Moreover, despite Israel’s having enacted in 2011 the Nakba Day Law, which permits the Finance Ministry to withdraw funding from institutions that mark Israel’s independence as a Palestinian “catastrophe,” both Regev and her predecessor Limor Livnat backed down in their attempts to pull funding from the International Film Festival on Nakba and Return, hosted by the Tel Aviv Cinemateque.
Regev in October similarly failed to prevent a Palestinian rapper whose song lyrics have compared Israel to the Nazis and rapists from performing at a publicly funded Haifa event.
In June, she sent out questionnaires to theaters on their willingness to perform in West Bank settlements, raising the possibility of funding cuts for those who refuse, though no such cuts appear to have ever been introduced. Her recent scrutiny of film funds similarly raised hackles, though some of those very same funds indicated the financial transparency demands were nothing new.
Even Regev’s ostensible victory in freezing funding for Haifa’s Al-Midan theater, which hosted a play based on the life of a terrorist convicted for the 1984 murder of an IDF soldier, was far from a smooth ride, with the former attorney general ruling against her and the parties reaching a deal to resume payments in March 2016. (Recently, the theater, however, has said the ministry has been withholding payments).
Finally, when the Jerusalem municipality in February said it was evicting an independent art gallery, a day after Regev pressured the mayor not to allow a controversial left-wing organization to lecture there, the city insisted the issue was unrelated to politics and was merely about enforcing local planning regulations.
The obstacles faced by Regev are one example of freedom of speech largely prevailing against calls to defund projects and institutions over their political views (the process of approving state funding from the get-go and the eligibility criteria remain shadowy and unclear, however).
From the other side of the political aisle, another recent legal ruling against the pulling of state funding over ideological views came just last week when the attorney general ruled Defense Minister Avigdor Liberman lacks the authority either to summon a rabbi for a dressing-down over derogatory comments he made about female soldiers or to withdraw state funding from his yeshiva if he doesn’t resign.
“Many of those who strongly criticized the legal opinion to protect freedom of speech in the context of cultural creations, preventing the political involvement in cultural content, applauded the legal opinion — which under the same reasoning of freedom of speech — prevented a reckoning with Rabbi Yigal Levinstein’s hurtful remarks,” said Deputy Attorney General Dina Zilber this week. “The policy was consistent and sought to prevent intervention on controversial texts — both in the context of culture and Levinstein.”
The examples, and possibilities, are rampant: A mini-scandal broke out late last year when it was discovered the Jerusalem municipality funded an ultra-Orthodox rally against academic studies, but the issue died down without any change taking place. And what if it were an anti-draft or anti-gay or anti-assimilation event? Should Israeli cities host “Nakba” events or groups such as Breaking the Silence, which are accused of undermining the IDF?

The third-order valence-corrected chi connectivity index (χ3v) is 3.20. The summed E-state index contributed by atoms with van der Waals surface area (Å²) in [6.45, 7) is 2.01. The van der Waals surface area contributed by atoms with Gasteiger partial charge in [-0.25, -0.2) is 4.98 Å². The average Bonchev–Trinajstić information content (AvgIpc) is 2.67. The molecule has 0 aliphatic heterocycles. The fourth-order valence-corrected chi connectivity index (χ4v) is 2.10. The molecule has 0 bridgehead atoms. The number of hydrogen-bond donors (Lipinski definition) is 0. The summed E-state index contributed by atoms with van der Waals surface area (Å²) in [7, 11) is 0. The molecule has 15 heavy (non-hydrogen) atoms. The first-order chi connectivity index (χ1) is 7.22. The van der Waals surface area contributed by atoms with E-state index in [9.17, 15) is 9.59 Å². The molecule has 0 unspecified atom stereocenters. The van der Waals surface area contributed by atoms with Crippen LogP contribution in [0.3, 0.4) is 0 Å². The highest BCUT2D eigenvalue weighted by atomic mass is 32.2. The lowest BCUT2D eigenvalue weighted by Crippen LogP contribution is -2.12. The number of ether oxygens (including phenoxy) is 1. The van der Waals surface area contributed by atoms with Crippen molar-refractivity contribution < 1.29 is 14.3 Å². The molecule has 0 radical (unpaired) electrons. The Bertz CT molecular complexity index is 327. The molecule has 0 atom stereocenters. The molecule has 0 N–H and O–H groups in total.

These are issues that Israelis get angry about on a case-by-case basis, governed by their individual political beliefs, but largely fail to consider on a larger scale: that is, where, if at all, should the government draw the line?
Underlining this disparity, a poll by the Israel Democracy Institute think tank in early April found that 61 percent of the Israeli public disagrees with the statement that “the government is entitled to be involved in the contents and in the appointments of the public broadcasting systems if it finances them.” (33.8% strongly or moderately agreed.)
A 2015 survey by the think tank found that 52% of the Israeli public backed Regev, agreeing that she “is entitled to deny funding for artistic works whose contents do not appear to her to accord with the interests of the state.”
The broadcaster, and the NGO bill
Meanwhile, two recent cases show that things are starting to change, and the shifts appear to be embedded in legislation rather than brash rhetoric.
The first is the NGO transparency bill, which forces groups that receive funding from foreign governments to be more open about where their money comes from. Between the lines, the bill speaks to an ideological belief that by receiving money from a foreign government, they must inextricably linked with whoever is holding the purse strings in some strange capital, making the NGOs little more than agents of those countries, whether they actually are or not.
Regardless of whether one believes these left-wing human rights groups targeted by the law are out to destroy the State of Israel or save it, the entrenchment of the notion that there is an intrinsic connection between a public purse and being in a government’s pocket is a paradigm shift that bleeds — whether intentionally or not — into the issue of Israeli public funding.
Which brings us to the public broadcaster, which will seemingly enjoy a much smaller degree of independence than reformers had hoped for, though it will still have the trappings of a news outfit and some semblance of independence. Iran’s Press TV, it won’t be.
Whether one believes that pouring billions into a public broadcaster is an essential hallmark of democracy or a ludicrous waste of public funds, the two-year saga should give all Israelis — most of whom are likely bored to tears by the issue — pause.
Because although the status quo on public funding appears tilted toward freedom of speech and the state’s legal actors poised to valiantly protect the recipients, the ambiguous nature of this relationship also makes those benefiting from these funds vulnerable to the whims of politicians, whoever they may be.
In the battle over what kind of editorial line the channel will maintain, the winner will likely be the one writing the checks and controlling the hiring process. Today, that person is Netanyahu, but tomorrow it may be somebody else.